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Without going into overly boring detail, suffice it to say that I work in the pest control industry, and we sometimes get called upon to enter a customer's crawlspace and retrieve something that's died there, usually when the customer starts to notice a smell.

Of course, when I say "we," I really mean "me," because I lack one of my five senses, the one usually referred to as "smell." Naturally, this makes me a prime candidate to belly-crawl into a crawlspace and haul out whatever dead, rotting thing is offending the customer's delicate sensibilities. This is never a pleasant task, but two specific instances stick out in my mind as particularly horrific.

If dead things disturb you, or if you are generally squeamish when it comes to gross stories, you may want to go read about puppies instead.

The first was the simple collection of a Norwegian rat out of a snap trap (that's your standard spring-loaded mouse trap that man has been unsuccessfully trying to improve upon for a while now). The trap was relatively close to the crawlspace entrance, which was nice. One of the laws of life for a pest control technician is that if something is going to die, it's going to do so in the most inaccessible place possible, so I thought I'd gotten lucky this time.

As I approached the trap, I noticed that the rat was, alarmingly, still squirming. Since a successful catch in a snap trap usually involves severing the rodent's spine, I was more than a little confused. "Is it still alive?" I asked myself as I leaned in for a closer look.

No such luck. The body was infested with maggots to the point that it wriggled like it was still alive. My initial reaction (well, after the involuntary gagging and trying not to throw up into my mask) was to just toss everything in a garbage bag, trap and all. But traps cost money, we're not allowed to throw them out while they're still functional, and so I had to extricate the rat from the trap. In the process, the corpse broke open, spilling all the maggots and juices all over myself and the crawlspace, which I, of course, had to clean up, one at a time, so they wouldn't hatch into flies under the customer's house.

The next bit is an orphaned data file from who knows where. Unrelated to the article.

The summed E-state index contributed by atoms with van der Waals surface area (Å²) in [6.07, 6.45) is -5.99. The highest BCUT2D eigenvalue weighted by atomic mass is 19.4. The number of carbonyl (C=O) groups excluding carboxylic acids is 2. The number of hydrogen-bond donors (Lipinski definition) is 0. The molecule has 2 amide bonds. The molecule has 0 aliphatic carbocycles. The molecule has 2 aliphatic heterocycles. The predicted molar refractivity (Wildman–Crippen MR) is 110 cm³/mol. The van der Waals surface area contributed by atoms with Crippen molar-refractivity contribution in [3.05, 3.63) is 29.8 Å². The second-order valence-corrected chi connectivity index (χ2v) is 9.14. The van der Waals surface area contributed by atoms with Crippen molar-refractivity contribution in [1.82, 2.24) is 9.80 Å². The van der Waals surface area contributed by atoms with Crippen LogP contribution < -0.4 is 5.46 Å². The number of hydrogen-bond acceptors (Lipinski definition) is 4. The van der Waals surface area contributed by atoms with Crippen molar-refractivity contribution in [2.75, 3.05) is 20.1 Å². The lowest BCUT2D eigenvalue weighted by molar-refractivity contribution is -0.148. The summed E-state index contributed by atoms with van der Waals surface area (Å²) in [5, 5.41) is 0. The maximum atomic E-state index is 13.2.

Okay, so that's pretty gross, and it still makes my lip curl when I think of it, but I don't still have nightmares about it, like I do about the second story:

Same type of deal, customer smelled something dead under his house. In this case, of course, it was on the far wall from the crawlspace entrance, behind a maze of insulation and pipes that weren't too narrow to squeeze through, but had to be navigated with my head lying flat, turned to one side.

Let me back up one step and say that I tend to get extremely claustrophobic in cramped spaces, due to some very unfortunate hours spent with a babysitter that turned out not to be fit for service. Sliding face-first through a narrow crawlspace counts as a "cramped space." Adding to the fun are the abundance of old cobwebs that tend to be found in crawlspaces. Nobody likes spiderwebs in their hair.

So I'm sliding through the crawlspace, an action that requires me to put my flashlight out in front of me, check the area just ahead, then slide up, effectively blocking the flashlight's beam with my upper body. I then reach down, slide the flashlight up, and repeat the process over and over again until I get where I need to go. About the fifth or sixth slide, I pull the flashlight up and find myself face to face, literally four inches, from a dead cat.

It was definitely not the source of the smell. It had no internal organs left, and most of its fur had been torn off and scattered around the area by rodents. Its skull, facing me, was dessicated, skin shrunken, so it looked a lot like a skeleton cat hissing at me. I had to quickly back out of the crawlspace into daylight and spent the next ten minutes shaking in my truck.

But customers don't pay for you to find the problem and leave it down there, so I had to go back in, collect the cat, and search the rest of the crawlspace. There were three other dead cats in there, all several months dead at least; it was like a feline graveyard. And I never did find what was stinking. Word of wisdom: don't let your pest control tech put bait or feeding traps into a crawlspace. Apparently, nobody told this to whatever tech first placed the traps — with snap traps, you know where the body will be. With bait traps, the rodents tend to feed, then crawl off into a wall or a pipe to die, someplace where the tech can't get to it, and then there's no choice but to wait it out and hope the smell goes away soon (it usually takes about two weeks).

 

Those are my crawlspace horror stories. I'm hoping that by writing them down, I'll sleep better tonight.

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